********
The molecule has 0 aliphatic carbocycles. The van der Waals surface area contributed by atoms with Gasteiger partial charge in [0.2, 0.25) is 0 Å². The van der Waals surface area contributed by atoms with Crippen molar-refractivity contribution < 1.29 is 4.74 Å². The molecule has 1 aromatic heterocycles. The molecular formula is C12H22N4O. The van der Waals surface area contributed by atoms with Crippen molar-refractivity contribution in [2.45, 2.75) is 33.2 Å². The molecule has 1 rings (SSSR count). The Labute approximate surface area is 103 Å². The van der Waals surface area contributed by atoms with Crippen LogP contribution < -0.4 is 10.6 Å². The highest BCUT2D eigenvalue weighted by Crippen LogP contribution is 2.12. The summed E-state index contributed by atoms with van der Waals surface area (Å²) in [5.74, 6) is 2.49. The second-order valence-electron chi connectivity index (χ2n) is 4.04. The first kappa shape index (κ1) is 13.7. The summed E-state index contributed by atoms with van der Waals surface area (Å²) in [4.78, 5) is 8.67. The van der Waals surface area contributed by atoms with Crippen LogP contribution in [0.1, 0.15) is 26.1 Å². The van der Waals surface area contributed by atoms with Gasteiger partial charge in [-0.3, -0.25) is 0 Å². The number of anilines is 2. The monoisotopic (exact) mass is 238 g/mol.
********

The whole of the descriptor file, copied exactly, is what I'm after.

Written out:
The molecule has 0 aliphatic carbocycles. The van der Waals surface area contributed by atoms with Gasteiger partial charge in [0.2, 0.25) is 0 Å². The van der Waals surface area contributed by atoms with Crippen molar-refractivity contribution < 1.29 is 4.74 Å². The molecule has 1 aromatic heterocycles. The molecular formula is C12H22N4O. The van der Waals surface area contributed by atoms with Crippen molar-refractivity contribution in [2.45, 2.75) is 33.2 Å². The molecule has 1 rings (SSSR count). The Labute approximate surface area is 103 Å². The van der Waals surface area contributed by atoms with Crippen LogP contribution < -0.4 is 10.6 Å². The highest BCUT2D eigenvalue weighted by Crippen LogP contribution is 2.12. The summed E-state index contributed by atoms with van der Waals surface area (Å²) in [5.74, 6) is 2.49. The second-order valence-electron chi connectivity index (χ2n) is 4.04. The first kappa shape index (κ1) is 13.7. The summed E-state index contributed by atoms with van der Waals surface area (Å²) in [4.78, 5) is 8.67. The van der Waals surface area contributed by atoms with Crippen LogP contribution in [0.1, 0.15) is 26.1 Å². The van der Waals surface area contributed by atoms with Gasteiger partial charge in [-0.3, -0.25) is 0 Å². The number of anilines is 2. The monoisotopic (exact) mass is 238 g/mol.